When Magnolia Santos saw an ad about the Knight Center for Journalism in the Americas’ new course on online journalism for instructors, she knew she wanted to participate.
As the coordinator for the news agency Agência de Notícias Ciênci@lagoas, Santos said, she works with an inexperienced team in need of digital training.
“I’m passing along this new knowledge to my team,” she said. “And I want to implement some of these tools in the Agência Ciênci@lagoas. I want us to act more on social networks to disseminate science and technology from the Northeast. I also want to interact more with my classmates from the course, professors of journalism from around Brazil. I hope to participate in the meetings of teachers and researchers in the (online journalism) field in the country.”
The course Santos participated in, Journalism 2.0 for Instructors, ran April 5-May 2, 2010, and was taught by Brazilian journalist and professor Carlos Castilho. This was the first time the Knight Center offered this course, which aimed to help instructors teach online journalism. Forty-seven people from Brazil and Portugal participated in the course.
Castilho, who translated into Portuguese the book by U.S. journalist Mark Briggs: “Journalism 2.0: How to Survive and Thrive: A Digital Literacy Guide for the Information Age,” said the main goal of the course was to “raise among the participants a concern for the changes that the Internet and the Web are provoking in the practice of journalism, and how these changes affect the education of new professionals.”
For more course details, see the Course Information Sheet.
Miguel Crespo, a professor at the Center for the Professional Training of Journalists in Portugal, also participated in the course.
“I realized the context of teaching online journalism in Brazil, and also I discovered a lot of work being done that I did not know about and now I can go deeper, more and better,” he said.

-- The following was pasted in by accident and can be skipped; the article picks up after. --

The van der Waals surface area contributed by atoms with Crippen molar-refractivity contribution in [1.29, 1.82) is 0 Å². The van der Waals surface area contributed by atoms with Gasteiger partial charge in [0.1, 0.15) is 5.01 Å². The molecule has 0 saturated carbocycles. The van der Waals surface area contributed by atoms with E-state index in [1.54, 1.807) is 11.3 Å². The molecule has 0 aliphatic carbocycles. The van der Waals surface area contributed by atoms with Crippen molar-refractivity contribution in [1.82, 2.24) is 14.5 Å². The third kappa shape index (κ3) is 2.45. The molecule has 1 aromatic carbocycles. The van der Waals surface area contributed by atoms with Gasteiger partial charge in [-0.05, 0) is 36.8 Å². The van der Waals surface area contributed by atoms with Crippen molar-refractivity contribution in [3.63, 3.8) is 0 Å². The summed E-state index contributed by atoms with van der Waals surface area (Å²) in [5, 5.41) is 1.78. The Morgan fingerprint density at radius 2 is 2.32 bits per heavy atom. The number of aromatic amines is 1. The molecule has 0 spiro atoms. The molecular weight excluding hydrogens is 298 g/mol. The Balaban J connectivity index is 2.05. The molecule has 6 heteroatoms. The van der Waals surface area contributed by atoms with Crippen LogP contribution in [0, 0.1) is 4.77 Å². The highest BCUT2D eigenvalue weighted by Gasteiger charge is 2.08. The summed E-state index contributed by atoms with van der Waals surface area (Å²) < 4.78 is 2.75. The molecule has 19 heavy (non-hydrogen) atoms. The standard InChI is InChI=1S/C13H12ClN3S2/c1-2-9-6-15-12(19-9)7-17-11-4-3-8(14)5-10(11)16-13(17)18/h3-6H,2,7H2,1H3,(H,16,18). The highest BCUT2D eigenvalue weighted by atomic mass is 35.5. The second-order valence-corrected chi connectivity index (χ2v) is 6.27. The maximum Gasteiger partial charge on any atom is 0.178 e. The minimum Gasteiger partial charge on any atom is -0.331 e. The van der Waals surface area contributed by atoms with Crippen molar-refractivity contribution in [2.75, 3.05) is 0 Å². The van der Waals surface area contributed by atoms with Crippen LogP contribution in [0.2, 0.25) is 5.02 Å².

Already, Crespo said, he is using what he learned in the course in the classes he teaches.
“I’ll try the suggested procedures by colleagues, and further the creation of collective and cooperative work,” he said.
Throughout the course, participants learned about the challenges of teaching online journalism, instructing techniques, online journalism tools, and themes related to the controversial transition from traditional to online journalism.
For Santos, the most important part of the course was expanding her understanding of what can be done in terms of online journalism, from the production of stories and the creation of databases, to the organization of online sources; publishing of audio, photos, and videos; and the use of social networks like Twitter, YouTube, Flickr, Facebook and Second Life.
“Before the course, I didn’t have an understanding of such endless possibilities,” she said. “I am more aware and fascinated with digital journalism and I plan to always improve.”
Castilho, a professional journalist with 35 years of experience in newspapers, radio stations, and news agencies, currently teaches university courses on online journalism in Brazil. He has worked as a TV news director, and was a foreign correspondent for Brazilian and European publications. Since 1995 he has been dedicated to the production of journalistic content for the Web.
The Knight Center for Journalism in the Americas at the University of Texas at Austin was launched in 2002 by professor Rosental Calmon Alves. Thanks to generous grants from the John S. and James L. Knight Foundation, the center has assisted thousands of journalists in Latin America and the Caribbean. For more information, contact the Knight Center’s program manager, Jennifer Potter-Miller at email@example.com or +1 512 471-1391.